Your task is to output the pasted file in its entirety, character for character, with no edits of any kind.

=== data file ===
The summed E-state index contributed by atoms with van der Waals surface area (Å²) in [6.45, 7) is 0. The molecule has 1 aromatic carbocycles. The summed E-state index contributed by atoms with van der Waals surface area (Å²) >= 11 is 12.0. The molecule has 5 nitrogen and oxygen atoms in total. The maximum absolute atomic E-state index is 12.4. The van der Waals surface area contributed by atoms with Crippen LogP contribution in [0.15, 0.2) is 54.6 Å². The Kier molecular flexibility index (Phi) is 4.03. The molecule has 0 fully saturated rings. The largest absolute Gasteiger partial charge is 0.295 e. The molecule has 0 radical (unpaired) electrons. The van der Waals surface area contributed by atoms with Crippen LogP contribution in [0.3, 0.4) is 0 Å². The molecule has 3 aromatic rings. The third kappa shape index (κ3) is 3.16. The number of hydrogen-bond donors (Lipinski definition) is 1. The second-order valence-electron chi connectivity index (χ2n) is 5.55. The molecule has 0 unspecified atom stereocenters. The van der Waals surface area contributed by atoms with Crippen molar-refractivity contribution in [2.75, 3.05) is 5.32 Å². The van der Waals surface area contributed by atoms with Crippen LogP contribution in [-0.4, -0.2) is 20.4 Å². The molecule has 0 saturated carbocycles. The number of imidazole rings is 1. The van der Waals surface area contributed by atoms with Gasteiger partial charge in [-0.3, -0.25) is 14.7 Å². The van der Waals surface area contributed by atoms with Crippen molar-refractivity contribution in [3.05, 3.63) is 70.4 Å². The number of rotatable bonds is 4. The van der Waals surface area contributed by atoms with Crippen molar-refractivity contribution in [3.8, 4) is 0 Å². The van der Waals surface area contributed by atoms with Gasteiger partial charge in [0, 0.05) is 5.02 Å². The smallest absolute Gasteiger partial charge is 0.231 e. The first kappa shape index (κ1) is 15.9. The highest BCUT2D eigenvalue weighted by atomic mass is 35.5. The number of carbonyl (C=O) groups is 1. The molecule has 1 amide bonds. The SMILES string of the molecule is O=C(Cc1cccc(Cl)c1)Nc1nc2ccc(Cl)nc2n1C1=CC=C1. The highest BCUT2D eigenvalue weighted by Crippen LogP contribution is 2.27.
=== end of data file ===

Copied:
The summed E-state index contributed by atoms with van der Waals surface area (Å²) in [6.45, 7) is 0. The molecule has 1 aromatic carbocycles. The summed E-state index contributed by atoms with van der Waals surface area (Å²) >= 11 is 12.0. The molecule has 5 nitrogen and oxygen atoms in total. The maximum absolute atomic E-state index is 12.4. The van der Waals surface area contributed by atoms with Crippen LogP contribution in [0.15, 0.2) is 54.6 Å². The Kier molecular flexibility index (Phi) is 4.03. The molecule has 0 fully saturated rings. The largest absolute Gasteiger partial charge is 0.295 e. The molecule has 0 radical (unpaired) electrons. The van der Waals surface area contributed by atoms with Crippen LogP contribution in [0.3, 0.4) is 0 Å². The molecule has 3 aromatic rings. The third kappa shape index (κ3) is 3.16. The number of hydrogen-bond donors (Lipinski definition) is 1. The second-order valence-electron chi connectivity index (χ2n) is 5.55. The molecule has 0 unspecified atom stereocenters. The van der Waals surface area contributed by atoms with Crippen molar-refractivity contribution in [2.75, 3.05) is 5.32 Å². The van der Waals surface area contributed by atoms with Crippen LogP contribution in [-0.4, -0.2) is 20.4 Å². The molecule has 0 saturated carbocycles. The number of imidazole rings is 1. The van der Waals surface area contributed by atoms with Gasteiger partial charge in [-0.3, -0.25) is 14.7 Å². The van der Waals surface area contributed by atoms with Crippen molar-refractivity contribution in [3.05, 3.63) is 70.4 Å². The number of rotatable bonds is 4. The van der Waals surface area contributed by atoms with Crippen molar-refractivity contribution in [3.8, 4) is 0 Å². The van der Waals surface area contributed by atoms with Gasteiger partial charge in [0, 0.05) is 5.02 Å². The smallest absolute Gasteiger partial charge is 0.231 e. The first kappa shape index (κ1) is 15.9. The highest BCUT2D eigenvalue weighted by atomic mass is 35.5. The number of carbonyl (C=O) groups is 1. The molecule has 1 amide bonds. The SMILES string of the molecule is O=C(Cc1cccc(Cl)c1)Nc1nc2ccc(Cl)nc2n1C1=CC=C1. The highest BCUT2D eigenvalue weighted by Crippen LogP contribution is 2.27.